Non-protein Functions of Amino Acids

Proteins are generally considered macronutrients that are vital to sustaining life. These biomolecules are made of amino acids, which not only function as the building blocks of proteins, but in several other crucial physiological capacities.

These roles include, but are not limited to, maintaining and regulating the function and structure of our internal tissues, organs and systems. There are 20 amino acids that may be grouped as essential, nonessential and conditional, which are required by dietary intake, synthesized by the body and only vital during certain conditions, such as stress and illness, respectively.

Formation of antioxidants

Amino acids and their derivatives serve as crucial precursors in the synthesis of some very important biomolecules. One example is glutathione - this tripeptide, which contains a sulfhydryl group, is present in high concentrations in animal cells.

It serves to protect these cells from damage that can be caused by the harmful by-products of aerobic respiration, such as organic peroxides and hydrogen peroxide. It protects against oxidative stress by functioning as a sulfhydryl buffer and cycles between its reduced thiol (GSH) and oxidative (GSSG) forms. The GSH to GSSG ratio in the majority of cells is more than 500.

Hormone and neurotransmitter synthesis

The amino acid tyrosine is the precursor of the thyroid hormone thyroxine. This hormone is important in the regulation of several metabolic functions such as increasing basal metabolic rate, protein synthesis, bone growth regulation and sensitivity to stress hormones. Overall, thyroid hormones are very important as they ensure proper development and differentiation of virtually all cells within the body. Thus, tyrosine is a very important amino acid.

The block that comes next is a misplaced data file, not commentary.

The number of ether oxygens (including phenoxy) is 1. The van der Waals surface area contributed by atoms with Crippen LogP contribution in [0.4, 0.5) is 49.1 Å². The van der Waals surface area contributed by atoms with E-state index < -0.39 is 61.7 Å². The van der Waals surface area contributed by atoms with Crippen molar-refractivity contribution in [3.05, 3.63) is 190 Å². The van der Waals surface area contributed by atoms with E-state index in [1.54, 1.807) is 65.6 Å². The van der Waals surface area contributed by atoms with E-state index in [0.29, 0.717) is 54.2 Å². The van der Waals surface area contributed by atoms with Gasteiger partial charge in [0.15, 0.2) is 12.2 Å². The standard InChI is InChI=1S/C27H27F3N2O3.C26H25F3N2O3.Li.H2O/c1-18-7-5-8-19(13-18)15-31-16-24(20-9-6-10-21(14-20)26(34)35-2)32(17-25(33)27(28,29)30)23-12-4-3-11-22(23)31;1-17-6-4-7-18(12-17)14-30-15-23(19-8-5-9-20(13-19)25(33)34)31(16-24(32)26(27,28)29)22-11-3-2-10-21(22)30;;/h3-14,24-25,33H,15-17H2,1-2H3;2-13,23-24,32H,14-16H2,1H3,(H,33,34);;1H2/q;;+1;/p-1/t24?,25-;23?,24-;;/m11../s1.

In addition to thyroxine, tyrosine is an important precursor in the synthesis of norepinephrine, epinephrine and melanin. Tyrosine produces epinephrine in the medulla of the adrenal gland via a series of intermediates in an enzymatic pathway. First, it is oxidized to L-DOPA that is then decarboxylated to dopamine, which can be oxidized to produce norepinephrine that is subsequently methylated to produce epinephrine.

Dopamine is an important neurotransmitter, playing a key role in reward-motivated behavior, while norepinephrine and epinephrine are important players in our fight or flight response. Melanin, another product of tyrosine, is an important complex polymeric pigment.

Tryptophan is another important amino acid, which is required for the synthesis of serotonin, also known as 5-hydroxytryptamine. This monoamine neurotransmitter is found primarily in the gastrointestinal tract, platelets and the central nervous system. It plays a critical role in the motility of the gut as well as regulating appetite, mood and sleep via the central nervous system.

Dopamine and Serotonin pathway

Impacts on the cardiovascular system

The amino acid arginine is used to make nitric oxide, an important cell signaling molecule that is involved in many physiological processes.

Vasodilation nitric oxide

Nitric oxide is endogenously produced by a complex reaction involving nitric oxide synthase

and arginine together with oxygen and nicotinamide adenine dinucleotide phosphate (NADPH).

Nitric oxide is a potent vasodilator and low levels of it are important in protection against ischemic damage. It helps to lower blood pressure by relaxing the tone in the blood vessels and it is produced in the heart where it is able to help regulate contractions.

Reviewed by Afsaneh Khetrapal, BSc (Hons)

Further Reading

Last Updated: Jan 4, 2017


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